Friday, September 21, 2012

Silent House

I reviewed the original, Uruguayan film La Casa Muda a little while ago.  If you’re interested, you can read the review here.  I enjoyed that movie, but I was left with quite a few questions.  But I now have a theory that could explain my problems with that film (and this one, as well).  I’ll get to that in a bit.

The set-up is the same, but the names are different.  Sarah, her father (John), and her uncle (Peter) are trying to fix up their old house in the country in an attempt to sell it.  As they walk through the house, we see just how dilapidated it really is.  John and Peter get into an argument, and Peter storms out of the house.  With John upstairs, Sarah hears a knock on the door and finds a girl named Sophia, who is about her age.  Sophia tells her that they used to be friends, although Sarah doesn’t seem to remember her.  They agree to meet up later, and Sophia leaves.

Sarah heads back upstairs to help her dad.  When he goes into the next room, she hears a strange noise and goes to check it out.  She eventually finds him unconscious on the floor with blood coming out of his head.  And then it’s on.

She freaks out (naturally).  She hears footsteps and hides.  She never really seems to get a good look at the intruder, but it appears to be a fairly large man (6’3”, 250 lbs) wearing camouflage gear and face paint.  (He is credited as “Stalking Man”, which seems appropriate.) 

She tries to escape the house, but runs into a myriad of problems.  The front door is locked from the inside by a key that has gone missing.  The windows are boarded up.  The exit from the basement is locked by a padlock.  And so on.  So Sarah finds herself trapped in this house with a very imposing, very stealthy man stalking her. 

There was a main difference between the original and this version at this point.  In the original, one of my complaints was that she was being stalked, yet she spent quite a bit of time investigating the rooms of the house without paying any attention to anything else, often with her back to the door.  It was frustrating.  This version didn’t have that.  Sarah seemed legitimately scared the entire time, and didn’t find herself distracted by any flights of fancy.  Her sole goal was to find a way out of the house, and then find help for her father.

Eventually she escapes, just in time to find Uncle Peter driving up to the house.  She tells him what is going on, and, against her wishes, he rushes into the house, leaving her in the car by herself.  (This was a pretty tense scene, and I’m pretty sure I jumped.  But I did not scream like a girl.  Because I don’t do those sorts of things.)  She follows him into the house, and, before too long, she finds herself trapped in the house with two unconscious relatives.  Good plan, Uncle Peter.

And it goes on from there.  She’s scared.  She tries to escape.  She is chased.  And so on, and so forth.  Let’s break into a bit of spoiler territory.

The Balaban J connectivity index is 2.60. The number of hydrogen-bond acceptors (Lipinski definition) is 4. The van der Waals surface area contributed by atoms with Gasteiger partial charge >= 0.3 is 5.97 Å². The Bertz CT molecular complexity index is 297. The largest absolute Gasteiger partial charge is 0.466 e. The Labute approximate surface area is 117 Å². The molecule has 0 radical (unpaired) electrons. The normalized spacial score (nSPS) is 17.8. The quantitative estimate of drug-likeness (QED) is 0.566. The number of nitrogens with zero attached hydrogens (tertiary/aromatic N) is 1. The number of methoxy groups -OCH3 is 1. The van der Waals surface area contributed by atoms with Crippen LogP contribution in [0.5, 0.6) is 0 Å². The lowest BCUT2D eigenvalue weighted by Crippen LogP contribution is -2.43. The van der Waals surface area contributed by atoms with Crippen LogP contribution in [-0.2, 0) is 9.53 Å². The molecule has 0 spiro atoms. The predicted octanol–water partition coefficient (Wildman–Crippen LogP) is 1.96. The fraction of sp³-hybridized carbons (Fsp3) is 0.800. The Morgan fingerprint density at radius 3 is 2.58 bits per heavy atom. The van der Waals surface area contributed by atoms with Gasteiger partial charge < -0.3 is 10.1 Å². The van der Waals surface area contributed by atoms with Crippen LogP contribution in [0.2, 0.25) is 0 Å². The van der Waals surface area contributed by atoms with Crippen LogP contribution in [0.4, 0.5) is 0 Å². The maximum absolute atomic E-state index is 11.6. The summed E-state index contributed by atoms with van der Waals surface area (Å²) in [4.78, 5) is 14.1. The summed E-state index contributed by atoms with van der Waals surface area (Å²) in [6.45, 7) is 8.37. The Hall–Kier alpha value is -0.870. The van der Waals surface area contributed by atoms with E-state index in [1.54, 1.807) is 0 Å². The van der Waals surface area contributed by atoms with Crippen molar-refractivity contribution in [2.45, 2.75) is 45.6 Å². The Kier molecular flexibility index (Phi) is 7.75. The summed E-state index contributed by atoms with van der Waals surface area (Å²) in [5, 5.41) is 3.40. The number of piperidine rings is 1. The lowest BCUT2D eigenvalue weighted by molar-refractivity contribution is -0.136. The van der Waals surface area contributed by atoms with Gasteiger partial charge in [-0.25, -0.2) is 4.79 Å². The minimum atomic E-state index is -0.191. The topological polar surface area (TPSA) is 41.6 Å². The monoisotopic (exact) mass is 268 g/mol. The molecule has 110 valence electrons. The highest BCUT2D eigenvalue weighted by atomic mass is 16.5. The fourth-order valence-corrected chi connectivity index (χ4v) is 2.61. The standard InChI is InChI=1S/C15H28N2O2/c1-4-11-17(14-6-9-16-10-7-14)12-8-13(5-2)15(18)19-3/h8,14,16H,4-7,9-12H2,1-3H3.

Just like in La Casa Muda, Sarah finds that there is no one in the house.  As a young girl, she was sexually abused by her father, and one of her other personalities is the one actually dishing out the beatings.  All of this is completely unknown to Sarah, but she figures it out eventually (in this version, Sophia – one of her personalities – is the one that fills her in on the details).
But there are some differences.  In La Casa Muda, you know for a fact that she was raped.  She even had a daughter who was later killed in an attempt to cover it up.  In Silent House, they never say that she was raped.  All we know for sure is that her father would strip her down and take sexually explicit photographs of her.  We also know that her uncle was present for some of these events, but that he eventually begged her father to stop.  Either way, there was some messed up stuff going on in that house, and she was well within her rights to seek revenge.

Now, for my theory: in my review of La Casa Muda, I talked about how it didn’t make any sense that the camera followed Sarah around for the entire movie in one continuous shot, yet we never saw her attack her father and uncle.  “How could she attack them when she was in the frame the entire time?”  I believe that the camera was following only Sarah’s point of view, not the point of view of Sophia or the Stalking Man, or even the little girl who popped up from time to time.  Since it wasn’t the Sarah personality that was doing the attacking, we didn’t see it.  It seems like a simple concept, yet I didn’t grasp that at all on my first viewing.  That’s on me.  I guess I need to watch more movies.

Overall, I really liked this.  Having seen La Casa Muda already, I pretty much knew where this movie was heading, but even then there were a handful of moments that freaked me out.  It’s difficult to say which movie I liked better, but, for now, I’ll say that I enjoyed this version slightly more than La Casa Muda.  I would attribute that to the fact that Sarah was always focused on eluding her attacker, while Laura (the lead in La Casa Muda) would often take little breaks to look at things in the house.  That same level of frustration was not present in this movie, which was nice.

For such a small movie like this to work, the acting has to be terrific.  And it was.  Elizabeth Olsen was tremendous as Sarah.  Seeing as how the camera followed her for the entire movie, a lesser actress could have really submarined this movie.  But she really carried this, and it was quite impressive to watch.

It’s rolling around to fall.  October is right around the corner.  Pumpkin ales are popping up at grocery stores.  The mood is right for horror movies.  Do yourself a favor and check this one out.  It moves pretty quickly, has a number of legitimately creepy moments, and quite a few effective jump-scares.  This is the movie I had hoped The Strangers would be.

Rating: 5/5

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